Choosing the Right UV Radiometer

Choosing the Right UV Radiometerarticle picture
Published: Friday, July 19, 2013 The UV part of the solar spectrum covers the wavelength ranges 100 to 280 nm (UVC), 280 to 315 nm (UVB) and 315 to 400 nm (UVA). Almost all UVC from the sun, and approximately 90 % of UVB, is absorbed by the Earth’s atmosphere. UVA radiation at the Earth’s surface is normally 15 to 20 times greater than UVB.

The World Meteorological Organisation and the World Health Organisation define the boundary between UVA and UVB as 315 nm. However, some other organisations, particularly in the USA, still use the older boundary definition of 320 nm. This makes a significant diffrence to the amount of UVB measured and must be taken into account when comparing data from different published information and from different UV sensors. Nowadays UV irradiance is always measured in W/m².

UVA and UVB measurements are mainly used to monitor and investigate the effects of solar UV radiation on plants and animals. In materials testing important issues are the ageing effects of outdoor UV exposure that cause degradation, such as brittleness and discolouration. Measurements are also carried out under controlled conditions in environmental test chambers using artificial UV light sources. For these applications the UVS-A-T, UVS-B-T and UVS-AB-T are most suitable.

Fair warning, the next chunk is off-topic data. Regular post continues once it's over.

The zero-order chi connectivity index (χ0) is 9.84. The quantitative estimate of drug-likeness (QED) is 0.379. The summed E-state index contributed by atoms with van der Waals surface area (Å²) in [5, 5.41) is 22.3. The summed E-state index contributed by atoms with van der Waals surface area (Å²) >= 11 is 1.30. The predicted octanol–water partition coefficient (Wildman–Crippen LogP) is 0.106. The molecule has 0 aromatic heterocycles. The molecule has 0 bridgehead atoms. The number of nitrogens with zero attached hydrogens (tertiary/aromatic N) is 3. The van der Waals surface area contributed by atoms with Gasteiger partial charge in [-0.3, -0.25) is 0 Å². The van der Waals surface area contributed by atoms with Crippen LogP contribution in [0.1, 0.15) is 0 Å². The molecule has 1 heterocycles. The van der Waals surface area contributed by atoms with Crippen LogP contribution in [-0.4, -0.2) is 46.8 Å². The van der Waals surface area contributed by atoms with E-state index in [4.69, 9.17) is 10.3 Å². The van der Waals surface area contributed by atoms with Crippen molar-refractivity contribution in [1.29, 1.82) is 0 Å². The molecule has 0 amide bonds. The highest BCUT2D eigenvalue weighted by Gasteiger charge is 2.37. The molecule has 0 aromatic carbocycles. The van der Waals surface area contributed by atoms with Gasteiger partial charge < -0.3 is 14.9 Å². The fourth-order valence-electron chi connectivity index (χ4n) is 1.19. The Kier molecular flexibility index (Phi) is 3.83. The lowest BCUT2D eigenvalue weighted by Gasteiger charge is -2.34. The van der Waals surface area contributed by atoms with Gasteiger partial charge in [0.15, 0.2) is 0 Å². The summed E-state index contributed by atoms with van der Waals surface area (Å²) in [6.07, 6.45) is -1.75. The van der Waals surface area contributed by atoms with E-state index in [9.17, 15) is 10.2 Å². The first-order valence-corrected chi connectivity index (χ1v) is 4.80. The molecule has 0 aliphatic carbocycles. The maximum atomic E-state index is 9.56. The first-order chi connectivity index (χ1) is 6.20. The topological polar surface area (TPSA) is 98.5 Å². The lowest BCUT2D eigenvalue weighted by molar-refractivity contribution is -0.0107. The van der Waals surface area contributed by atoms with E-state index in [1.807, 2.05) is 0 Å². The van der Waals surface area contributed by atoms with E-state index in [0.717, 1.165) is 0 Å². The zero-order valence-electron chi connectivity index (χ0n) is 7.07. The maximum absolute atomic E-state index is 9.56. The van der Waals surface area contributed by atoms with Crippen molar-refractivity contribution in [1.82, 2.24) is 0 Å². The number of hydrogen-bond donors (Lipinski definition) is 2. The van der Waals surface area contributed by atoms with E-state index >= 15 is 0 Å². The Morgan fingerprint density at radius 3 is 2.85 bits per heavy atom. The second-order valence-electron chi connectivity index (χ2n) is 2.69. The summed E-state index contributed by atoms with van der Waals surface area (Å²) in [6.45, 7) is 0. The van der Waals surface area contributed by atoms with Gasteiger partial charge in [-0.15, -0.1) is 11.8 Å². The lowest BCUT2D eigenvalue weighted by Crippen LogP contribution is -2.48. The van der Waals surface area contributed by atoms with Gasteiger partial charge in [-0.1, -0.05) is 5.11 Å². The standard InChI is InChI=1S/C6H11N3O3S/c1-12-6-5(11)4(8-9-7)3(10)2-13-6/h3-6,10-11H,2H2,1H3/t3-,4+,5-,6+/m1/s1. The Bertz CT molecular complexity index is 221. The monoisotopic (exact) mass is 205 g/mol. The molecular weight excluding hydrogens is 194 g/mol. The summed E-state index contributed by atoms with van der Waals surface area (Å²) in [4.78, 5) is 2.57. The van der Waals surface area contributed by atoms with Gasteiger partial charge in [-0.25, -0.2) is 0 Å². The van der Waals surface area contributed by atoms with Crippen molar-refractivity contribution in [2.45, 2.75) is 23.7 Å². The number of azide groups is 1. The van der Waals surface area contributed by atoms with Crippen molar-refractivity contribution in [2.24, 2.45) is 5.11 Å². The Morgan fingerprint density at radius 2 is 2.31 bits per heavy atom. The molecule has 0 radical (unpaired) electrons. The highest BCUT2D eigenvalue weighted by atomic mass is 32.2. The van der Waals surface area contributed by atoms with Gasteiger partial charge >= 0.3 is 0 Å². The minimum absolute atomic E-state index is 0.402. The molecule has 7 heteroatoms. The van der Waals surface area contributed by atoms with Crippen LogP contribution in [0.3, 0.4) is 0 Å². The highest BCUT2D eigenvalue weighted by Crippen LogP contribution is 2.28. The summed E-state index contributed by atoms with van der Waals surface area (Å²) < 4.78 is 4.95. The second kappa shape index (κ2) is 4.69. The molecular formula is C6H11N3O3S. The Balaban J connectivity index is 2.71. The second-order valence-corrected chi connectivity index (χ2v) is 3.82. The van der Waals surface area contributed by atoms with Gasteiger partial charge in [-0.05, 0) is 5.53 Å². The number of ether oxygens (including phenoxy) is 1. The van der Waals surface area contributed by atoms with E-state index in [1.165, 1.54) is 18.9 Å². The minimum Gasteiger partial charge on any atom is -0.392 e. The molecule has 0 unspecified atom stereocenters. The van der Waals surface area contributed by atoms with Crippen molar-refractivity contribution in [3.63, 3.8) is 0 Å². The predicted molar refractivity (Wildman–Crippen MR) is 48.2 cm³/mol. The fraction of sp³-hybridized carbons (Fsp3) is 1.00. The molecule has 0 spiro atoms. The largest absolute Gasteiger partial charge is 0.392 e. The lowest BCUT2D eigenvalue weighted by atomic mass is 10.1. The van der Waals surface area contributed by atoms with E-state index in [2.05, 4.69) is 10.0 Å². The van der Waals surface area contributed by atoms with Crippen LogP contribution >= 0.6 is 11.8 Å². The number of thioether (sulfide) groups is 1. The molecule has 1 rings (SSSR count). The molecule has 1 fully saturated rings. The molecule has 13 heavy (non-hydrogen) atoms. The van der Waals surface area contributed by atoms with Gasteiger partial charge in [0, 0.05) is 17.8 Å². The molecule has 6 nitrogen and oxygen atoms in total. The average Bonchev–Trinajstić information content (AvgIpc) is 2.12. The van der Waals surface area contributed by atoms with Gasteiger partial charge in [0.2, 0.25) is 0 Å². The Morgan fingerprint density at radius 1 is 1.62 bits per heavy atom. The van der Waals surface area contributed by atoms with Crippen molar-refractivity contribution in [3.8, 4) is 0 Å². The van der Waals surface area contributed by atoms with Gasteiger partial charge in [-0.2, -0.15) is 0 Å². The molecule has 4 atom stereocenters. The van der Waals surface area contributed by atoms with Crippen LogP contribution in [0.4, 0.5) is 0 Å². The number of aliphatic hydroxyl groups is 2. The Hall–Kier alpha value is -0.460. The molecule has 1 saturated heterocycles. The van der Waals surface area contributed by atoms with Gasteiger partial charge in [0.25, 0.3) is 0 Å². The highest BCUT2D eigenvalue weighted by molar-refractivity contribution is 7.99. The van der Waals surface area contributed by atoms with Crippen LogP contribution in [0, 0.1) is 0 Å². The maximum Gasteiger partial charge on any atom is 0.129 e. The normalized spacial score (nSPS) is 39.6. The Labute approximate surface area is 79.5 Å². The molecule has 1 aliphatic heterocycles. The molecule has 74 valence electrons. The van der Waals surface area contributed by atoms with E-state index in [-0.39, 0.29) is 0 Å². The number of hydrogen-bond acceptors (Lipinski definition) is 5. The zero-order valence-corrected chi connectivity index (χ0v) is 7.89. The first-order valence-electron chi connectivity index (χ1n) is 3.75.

UV measured with a similar response to the human skin is termed Erythemally Active UV irradiance (UVE). In the past this ‘harmful UV’ was measured with a number of different response functions and several countries had their own UV Index scales. Measurement terms such as ‘Minimum Erythemal Dose’ (MED) and exposures in MED/hr were often used but these are not well defined or standardised.

To avoid this confusion, United Nations organisations combined to produce the Global Solar UV Index (UVI). This is now accepted world-wide as the basis for public health. information. The erythemal spectral response function is defined by ISO: 17166:1999 / CIE S 007/E-1998. The Global Solar UV Index can be calculated by multiplying the UVE radiation value in W/m² by 40 m²/W. For example, 0.25 W/m² of UVE represents a UV Index of 10. A UVB radiometer is not ideal for the measurement of UVE. The UVS-E-T and UVS-AE-T radiometers are specifically designed for this application.

The United Nations ‘Practical Guide to the Global Solar UV Index’ can be found at:

The amount of UVB and UVE radiation reaching the ground is strongly dependent upon altitude, the height of the sun in the sky, the amount of Ozone in the atmosphere and cloud cover. UVS radiometers are calibrated for a typical air-mass (solar zenith angle) and Ozone column concentration. Our unique UVIATOR software supplied with the UVS further improves the accuracy of the measurements by correcting for the amount of Ozone in the atmosphere and the solar elevation.

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